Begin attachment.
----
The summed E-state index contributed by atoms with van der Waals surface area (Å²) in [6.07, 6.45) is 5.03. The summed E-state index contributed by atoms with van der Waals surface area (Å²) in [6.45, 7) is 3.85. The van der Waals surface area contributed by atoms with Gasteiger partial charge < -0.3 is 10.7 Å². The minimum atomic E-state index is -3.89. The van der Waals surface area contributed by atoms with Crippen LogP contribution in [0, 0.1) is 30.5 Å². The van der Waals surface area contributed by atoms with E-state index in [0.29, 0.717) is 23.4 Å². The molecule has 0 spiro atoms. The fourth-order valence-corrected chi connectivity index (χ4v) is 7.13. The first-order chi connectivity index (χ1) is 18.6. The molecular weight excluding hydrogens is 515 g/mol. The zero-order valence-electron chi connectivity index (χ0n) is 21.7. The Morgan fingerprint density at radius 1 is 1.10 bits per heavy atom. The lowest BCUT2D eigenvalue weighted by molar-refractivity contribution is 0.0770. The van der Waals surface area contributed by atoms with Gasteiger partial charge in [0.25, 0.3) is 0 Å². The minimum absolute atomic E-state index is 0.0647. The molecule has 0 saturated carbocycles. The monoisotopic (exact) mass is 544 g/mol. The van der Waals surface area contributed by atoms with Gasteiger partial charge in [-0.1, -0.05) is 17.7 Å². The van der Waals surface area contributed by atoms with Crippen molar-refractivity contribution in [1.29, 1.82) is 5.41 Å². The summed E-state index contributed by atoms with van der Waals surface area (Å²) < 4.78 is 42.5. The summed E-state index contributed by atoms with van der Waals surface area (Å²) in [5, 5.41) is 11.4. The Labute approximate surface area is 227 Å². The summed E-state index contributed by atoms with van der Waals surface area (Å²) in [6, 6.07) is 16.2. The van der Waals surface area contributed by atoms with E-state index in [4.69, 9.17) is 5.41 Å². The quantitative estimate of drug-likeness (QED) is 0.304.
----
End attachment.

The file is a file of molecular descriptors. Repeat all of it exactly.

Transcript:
The summed E-state index contributed by atoms with van der Waals surface area (Å²) in [6.07, 6.45) is 5.03. The summed E-state index contributed by atoms with van der Waals surface area (Å²) in [6.45, 7) is 3.85. The van der Waals surface area contributed by atoms with Gasteiger partial charge < -0.3 is 10.7 Å². The minimum atomic E-state index is -3.89. The van der Waals surface area contributed by atoms with Crippen LogP contribution in [0, 0.1) is 30.5 Å². The van der Waals surface area contributed by atoms with E-state index in [0.29, 0.717) is 23.4 Å². The molecule has 0 spiro atoms. The fourth-order valence-corrected chi connectivity index (χ4v) is 7.13. The first-order chi connectivity index (χ1) is 18.6. The molecular weight excluding hydrogens is 515 g/mol. The zero-order valence-electron chi connectivity index (χ0n) is 21.7. The Morgan fingerprint density at radius 1 is 1.10 bits per heavy atom. The lowest BCUT2D eigenvalue weighted by molar-refractivity contribution is 0.0770. The van der Waals surface area contributed by atoms with Gasteiger partial charge in [0.25, 0.3) is 0 Å². The minimum absolute atomic E-state index is 0.0647. The molecule has 0 saturated carbocycles. The monoisotopic (exact) mass is 544 g/mol. The van der Waals surface area contributed by atoms with Gasteiger partial charge in [-0.1, -0.05) is 17.7 Å². The van der Waals surface area contributed by atoms with Crippen molar-refractivity contribution in [1.29, 1.82) is 5.41 Å². The summed E-state index contributed by atoms with van der Waals surface area (Å²) < 4.78 is 42.5. The summed E-state index contributed by atoms with van der Waals surface area (Å²) in [5, 5.41) is 11.4. The Labute approximate surface area is 227 Å². The summed E-state index contributed by atoms with van der Waals surface area (Å²) in [6, 6.07) is 16.2. The van der Waals surface area contributed by atoms with E-state index in [4.69, 9.17) is 5.41 Å². The quantitative estimate of drug-likeness (QED) is 0.304.